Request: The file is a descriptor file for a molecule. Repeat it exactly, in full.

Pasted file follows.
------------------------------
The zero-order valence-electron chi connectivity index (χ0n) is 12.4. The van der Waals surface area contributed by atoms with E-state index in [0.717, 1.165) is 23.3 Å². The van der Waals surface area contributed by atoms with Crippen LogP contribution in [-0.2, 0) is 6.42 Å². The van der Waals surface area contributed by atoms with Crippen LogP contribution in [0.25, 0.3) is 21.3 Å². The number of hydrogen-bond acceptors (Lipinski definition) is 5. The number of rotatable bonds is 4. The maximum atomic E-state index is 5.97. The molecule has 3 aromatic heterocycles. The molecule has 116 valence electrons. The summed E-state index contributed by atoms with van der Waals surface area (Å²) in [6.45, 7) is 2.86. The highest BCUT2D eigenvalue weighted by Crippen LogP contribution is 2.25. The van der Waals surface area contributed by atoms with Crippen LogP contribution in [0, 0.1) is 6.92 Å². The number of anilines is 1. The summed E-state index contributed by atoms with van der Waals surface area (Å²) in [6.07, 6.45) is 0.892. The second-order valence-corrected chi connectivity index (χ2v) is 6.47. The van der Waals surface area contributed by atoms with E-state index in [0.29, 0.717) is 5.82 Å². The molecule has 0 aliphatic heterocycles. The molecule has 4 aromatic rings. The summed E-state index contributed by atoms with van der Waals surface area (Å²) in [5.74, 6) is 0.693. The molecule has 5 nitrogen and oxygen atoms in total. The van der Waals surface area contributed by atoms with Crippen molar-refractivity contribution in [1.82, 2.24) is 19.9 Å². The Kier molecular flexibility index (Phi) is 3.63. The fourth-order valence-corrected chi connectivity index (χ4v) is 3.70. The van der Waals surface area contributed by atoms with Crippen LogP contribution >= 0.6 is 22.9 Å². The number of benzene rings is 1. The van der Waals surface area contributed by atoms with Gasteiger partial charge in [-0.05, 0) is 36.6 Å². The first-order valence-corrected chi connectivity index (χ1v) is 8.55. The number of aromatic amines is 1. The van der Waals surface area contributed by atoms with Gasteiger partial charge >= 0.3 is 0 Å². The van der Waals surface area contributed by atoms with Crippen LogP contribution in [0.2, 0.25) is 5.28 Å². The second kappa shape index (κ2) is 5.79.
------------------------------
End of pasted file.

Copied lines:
The zero-order valence-electron chi connectivity index (χ0n) is 12.4. The van der Waals surface area contributed by atoms with E-state index in [0.717, 1.165) is 23.3 Å². The van der Waals surface area contributed by atoms with Crippen LogP contribution in [-0.2, 0) is 6.42 Å². The van der Waals surface area contributed by atoms with Crippen LogP contribution in [0.25, 0.3) is 21.3 Å². The number of hydrogen-bond acceptors (Lipinski definition) is 5. The number of rotatable bonds is 4. The maximum atomic E-state index is 5.97. The molecule has 3 aromatic heterocycles. The molecule has 116 valence electrons. The summed E-state index contributed by atoms with van der Waals surface area (Å²) in [6.45, 7) is 2.86. The highest BCUT2D eigenvalue weighted by Crippen LogP contribution is 2.25. The van der Waals surface area contributed by atoms with Crippen LogP contribution in [0, 0.1) is 6.92 Å². The number of anilines is 1. The summed E-state index contributed by atoms with van der Waals surface area (Å²) in [6.07, 6.45) is 0.892. The second-order valence-corrected chi connectivity index (χ2v) is 6.47. The van der Waals surface area contributed by atoms with E-state index in [0.29, 0.717) is 5.82 Å². The molecule has 0 aliphatic heterocycles. The molecule has 4 aromatic rings. The summed E-state index contributed by atoms with van der Waals surface area (Å²) in [5.74, 6) is 0.693. The molecule has 5 nitrogen and oxygen atoms in total. The van der Waals surface area contributed by atoms with Crippen molar-refractivity contribution in [1.82, 2.24) is 19.9 Å². The Kier molecular flexibility index (Phi) is 3.63. The fourth-order valence-corrected chi connectivity index (χ4v) is 3.70. The van der Waals surface area contributed by atoms with Crippen LogP contribution >= 0.6 is 22.9 Å². The number of benzene rings is 1. The van der Waals surface area contributed by atoms with Gasteiger partial charge in [-0.05, 0) is 36.6 Å². The first-order valence-corrected chi connectivity index (χ1v) is 8.55. The number of aromatic amines is 1. The van der Waals surface area contributed by atoms with Gasteiger partial charge >= 0.3 is 0 Å². The van der Waals surface area contributed by atoms with Crippen LogP contribution in [0.2, 0.25) is 5.28 Å². The second kappa shape index (κ2) is 5.79.